What a difference two years can make.

In 2019, developer Matthew O’Connor purchased 22 acres of land on the city’s southside that was once home to Everett Piano Co. and National Motors Co. The land was purchased in 2006 by developers who had envisioned a large-scale residential Planned Unit Development (PUD) called Everett Park, but the recession of 2008 and subsequent housing market crash halted all development on the site with the exception of two homes, a club house and a pool.

A drive through the subdivision now yields a much different landscape.

Twenty upscale single-family homes now stand in the northwest corner of Trailside at Everett Park, as the subdivision is now called. O’Connor began construction of the additional homes in the summer of 2019. Dwellings now line a portion of Elkenburg Street, St. Joseph Street, and the new paved streets within the subdivision.

With construction of those homes complete he is now turning his attention to building 11 additional single-family homes fronting St. Joseph Street between Abell Avenue and Aylworth Avenue, and 9 duplexes along Everett Parkway, the main street that leads into the subdivision.

After six months of deliberation by the planning commission, the city council, on Monday, approved the phase II site plan for Trailside at Everett Park along with an amendment to change the site design for the location of the new homes that differs from the original PUD approved in 2006. The council OK’d the project by a 4-2 vote after conducting a public hearing.

Not everyone is pleased with the council’s approval, however.

Dan Agnello, who lives in Trailside, has opposed the developer’s proposed second phase from the beginning.

“It’s time for us to consider residents first and not the developers,” said Agnello, who argued that the proposed homes exceed the city’s height requirement, that the setbacks and shapes of the homes are missing from the site plan, that the duplexes do not have enough onsite parking spaces and that the new homes could be used as short-term rentals.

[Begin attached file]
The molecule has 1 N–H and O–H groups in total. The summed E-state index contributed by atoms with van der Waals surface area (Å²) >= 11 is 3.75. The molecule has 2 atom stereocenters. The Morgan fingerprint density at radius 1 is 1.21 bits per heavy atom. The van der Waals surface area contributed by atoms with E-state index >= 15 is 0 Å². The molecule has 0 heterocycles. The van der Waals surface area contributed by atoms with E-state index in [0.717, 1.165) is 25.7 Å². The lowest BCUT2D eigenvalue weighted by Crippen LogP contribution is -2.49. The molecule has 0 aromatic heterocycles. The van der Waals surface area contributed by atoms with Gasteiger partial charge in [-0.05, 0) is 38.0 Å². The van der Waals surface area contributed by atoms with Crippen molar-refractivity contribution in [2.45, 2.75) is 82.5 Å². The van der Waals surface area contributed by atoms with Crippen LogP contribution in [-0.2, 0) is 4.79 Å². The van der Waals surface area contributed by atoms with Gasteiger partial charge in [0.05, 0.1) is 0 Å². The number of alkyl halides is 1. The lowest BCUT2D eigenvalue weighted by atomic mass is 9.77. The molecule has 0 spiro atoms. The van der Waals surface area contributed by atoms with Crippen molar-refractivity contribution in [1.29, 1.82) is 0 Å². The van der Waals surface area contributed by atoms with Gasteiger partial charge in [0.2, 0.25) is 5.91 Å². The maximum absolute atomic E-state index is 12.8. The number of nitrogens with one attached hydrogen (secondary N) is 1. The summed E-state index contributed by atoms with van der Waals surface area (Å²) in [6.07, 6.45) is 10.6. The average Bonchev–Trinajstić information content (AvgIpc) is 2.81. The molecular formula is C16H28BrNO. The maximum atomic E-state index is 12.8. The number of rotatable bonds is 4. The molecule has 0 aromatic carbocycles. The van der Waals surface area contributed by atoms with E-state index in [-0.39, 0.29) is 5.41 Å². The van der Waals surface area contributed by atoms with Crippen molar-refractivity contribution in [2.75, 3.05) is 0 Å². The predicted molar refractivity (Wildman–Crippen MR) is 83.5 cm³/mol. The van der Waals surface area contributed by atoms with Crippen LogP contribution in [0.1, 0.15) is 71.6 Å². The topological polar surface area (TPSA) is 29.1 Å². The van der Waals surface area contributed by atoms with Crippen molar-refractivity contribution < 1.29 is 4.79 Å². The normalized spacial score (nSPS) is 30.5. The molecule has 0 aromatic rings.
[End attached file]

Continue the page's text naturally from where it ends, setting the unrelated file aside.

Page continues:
Another resident, Mary Hosley, who lives on North Shore Drive, also opposed approval for the second phase of the project for many of the same reasons as Agnello did, also stating that residents were denied the opportunity in October to voice their opinions during a planning commission meeting.

“We were shut down,” she said.

City officials though countered that citizens have had enough time over the past several months to voice concerns about the project.

“I would take the position there was ample opportunity to comment,” Assistant City Manager Griffin Graham said. He went on to say that when the site plan and amendment was being considered by the planning commission in July, they chose to extend a public hearing from July through October. “Following closure of the public hearing in October and after feedback was shared to the developer, the developer incorporated some of the feedback and made changes to the plan that was brought back to planners in November,” Graham said.

City Attorney Nick Curcio added that citizens also had opportunity at the December planning commission meeting and at Monday’s city council public hearing to comment on the project.

Regarding concerns about the site plan not having detailed home designs, Curcio stated it is a common practice for developers to present more detailed home designs when they apply for building permits, which would not be done until after approval is granted for the project to proceed.

In terms of other concerns brought up by Agnello and Hosley, city officials stated that four PUD developments that had been approved for construction prior to the passage of the city’s short-term rental ordinance in 2016 are allowed to have STRs.

“This PUD (Trailside) along with three others were excluded,” City Manager Kate Hosier said. “The idea then was to spur development in those three failed developments. The Preserve, Maple Gate, Trailside and Sherman Hills are not part of the cap (on short-term rentals).”

Hosier went on to discuss the height issue of the homes saying that the city calculates the height requirements based on the average height of the land area.

“Not all land is flat,” she said.

Although the city council approved phase 2 for Trailside, they added several conditions as recommended by the planning commission. Those conditions include:

The developer will comply with stipulations set by the city engineer, fire department or other agencies

The developer will receive a soil erosion and sedimentation permit and submit it to the city

The developer will be allowed to have front-yard, 15-foot setbacks as allowed for in phase 1 as opposed to the required 25-foot setback

The developer will not be allowed to have modified parking requirements that differ from the current zoning regulations

The developer will dedicate open space with conservation easements